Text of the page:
The maxillary teeth, Nos. 2, 3, 4, 12, and 13, were extracted under local anesthesia and grafted with particulate cortico/cancellous allograft (AlloOss, Ace Surgical), calcium sulfate (CapSet), and collagen plugs (Ace Surgical) and sutured with 3–0 chromic gut.
The remaining mandibular teeth, Nos. 26 and 27, were extracted. An immediate 4.1- × 11.5-mm implant (3-I Biomet) was placed into site No. 27. Because of a thin residual ridge, three 2- × 13-mm one-piece implants (IntraLock) were placed at site Nos. 23, 24, and 25. Different brands of implants were used because neither company manufactures the appropriate-diameter implant for the bone contour, width, quality, and volume that was available. Extensive grafting was economically eliminated. A dermal allograft (Alloderm) was placed to increase the soft-tissue base at the anterior mandibular ridge. After healing, a computerized tomogram to evaluate the residual osseous structures was made.
Six implants were flaplessly placed as far apart as the maxillary osseous anatomy would accept at site Nos. 3, 4, 6, 11, 13, and 14. Intraoperative radiographs with gutta percha placed in the osteotomies were made to confirm the appropriate positions.
Press fit sintered surface implants (4 × 7 mm; Endopore, Innova) were used in the right maxillary side site Nos. 3 and 4 because of low bone density and height. Screw-type implants (4 × 10 mm; Biomet, 3-I) were placed in the left side, Nos. 11, 13, and 14, at 35 Ncm (Figures 3 and 4). The bone density encountered was perceived to be Misch type 3.3
The patient was administered 1000 mg of per oris amoxicillin on the day of surgery and prescribed amoxicillin 875 mg twice daily, chlorhexidine oral rinse, and 7.5 mg of hydrocodone every 6 hours for pain control. A 4-month healing time was observed.
At the third week, the implant at site No. 11 failed to integrate and was removed. Because of remaining bone quality, quantity, and its proximity to the oral nasal communication site and the risk of involvement of the defect, the site was deemed not suitable for another attempt at placement.
Construction of the removable overdentures then began. An obturating protuberance was built into the intaglio of the maxillary denture to block the oral nasal communication (Figure 5).
Low-profile retainers were planned. Locator overdenture retainers were selected (Figure 6). This patient could not master the highest levels of oral hygiene, and the low-profile attachments present a small surface area for plaque accumulation. The lowest retention retainers were used to minimize difficult removal and placement (Figure 7).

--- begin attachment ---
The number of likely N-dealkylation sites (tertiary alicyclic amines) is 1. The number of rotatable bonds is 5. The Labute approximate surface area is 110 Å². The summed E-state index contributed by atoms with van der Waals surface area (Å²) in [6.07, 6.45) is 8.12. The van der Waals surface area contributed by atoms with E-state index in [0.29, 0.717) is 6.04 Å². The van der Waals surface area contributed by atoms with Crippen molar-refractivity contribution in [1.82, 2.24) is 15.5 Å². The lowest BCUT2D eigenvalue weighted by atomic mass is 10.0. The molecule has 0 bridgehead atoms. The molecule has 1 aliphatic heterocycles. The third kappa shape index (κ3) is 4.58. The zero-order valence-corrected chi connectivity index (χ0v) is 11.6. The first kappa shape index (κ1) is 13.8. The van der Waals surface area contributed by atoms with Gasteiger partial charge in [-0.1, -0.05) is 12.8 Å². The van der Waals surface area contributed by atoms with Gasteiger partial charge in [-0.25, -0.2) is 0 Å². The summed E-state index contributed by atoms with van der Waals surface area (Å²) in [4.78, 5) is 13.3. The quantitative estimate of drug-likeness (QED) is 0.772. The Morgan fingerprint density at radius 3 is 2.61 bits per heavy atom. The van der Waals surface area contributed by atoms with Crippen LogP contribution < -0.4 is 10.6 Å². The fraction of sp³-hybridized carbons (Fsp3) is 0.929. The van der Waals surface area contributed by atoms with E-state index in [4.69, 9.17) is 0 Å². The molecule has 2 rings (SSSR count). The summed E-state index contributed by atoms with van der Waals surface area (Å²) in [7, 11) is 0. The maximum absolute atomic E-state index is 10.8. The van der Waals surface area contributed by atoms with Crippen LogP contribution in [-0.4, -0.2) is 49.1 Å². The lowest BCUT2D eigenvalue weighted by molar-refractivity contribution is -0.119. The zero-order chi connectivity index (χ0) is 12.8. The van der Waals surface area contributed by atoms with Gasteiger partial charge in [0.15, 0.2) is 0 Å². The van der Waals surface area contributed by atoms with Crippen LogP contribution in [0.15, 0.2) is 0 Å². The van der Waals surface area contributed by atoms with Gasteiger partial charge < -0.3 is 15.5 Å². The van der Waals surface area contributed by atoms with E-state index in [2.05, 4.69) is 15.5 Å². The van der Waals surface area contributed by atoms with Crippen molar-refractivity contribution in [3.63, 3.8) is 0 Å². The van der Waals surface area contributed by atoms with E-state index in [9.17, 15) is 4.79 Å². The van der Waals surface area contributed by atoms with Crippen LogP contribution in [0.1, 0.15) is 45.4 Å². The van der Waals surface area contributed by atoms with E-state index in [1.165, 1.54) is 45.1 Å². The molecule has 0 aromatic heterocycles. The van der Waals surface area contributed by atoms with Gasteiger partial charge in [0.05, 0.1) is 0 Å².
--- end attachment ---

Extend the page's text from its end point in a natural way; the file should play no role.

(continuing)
A flat, 0° occlusal scheme was implemented to minimize lateral occlusal forces delivered to the retaining implants. The overdentures were delivered, and the patient was instructed with regard to hygiene and maintenance (Figures 8–10).
The patient has been in function for more than 1 year and has returned for maintenance appointments. He is functioning well and has slightly improved his oral hygiene care (Figure 11).
Treatment of oral nasal communications can be a challenge, but prosthetic design options are available. Generally, removable prostheses are the only option for prosthetic obturation of persisting oral nasal defects.
Construction of an implant-supported bar for retention and support distributes occlusal forces among the supporting implants; however, a bar increases the surface area for plaque retention, treatment cost, and treatment time.
This case was treated with implant-retained, soft-tissue–supported overdentures to minimize maintenance and reduce treatment costs. However, there would be an increment of occlusal support borne by the implants as well.
There is limited evidence published as to the successful treatment of implant-retained maxillary removable overdentures. However, there has been a set of implied parameters published4 (the Table). Parameters that may be important for these types of maxillary cases are rough-surface implants, parallel implant placement, more dense bone sites (Misch type 1–3), diameter of 3.7 mm or larger, length longer than 9 mm, spread-out implant positioning, a flat or a lingualized occlusal scheme, use of a minimum of 4 implants and low-profile attachments such as Locators or SternGold ERA attachments, light attachment retention, and full or partial palatal coverage that provides some lateral resistance.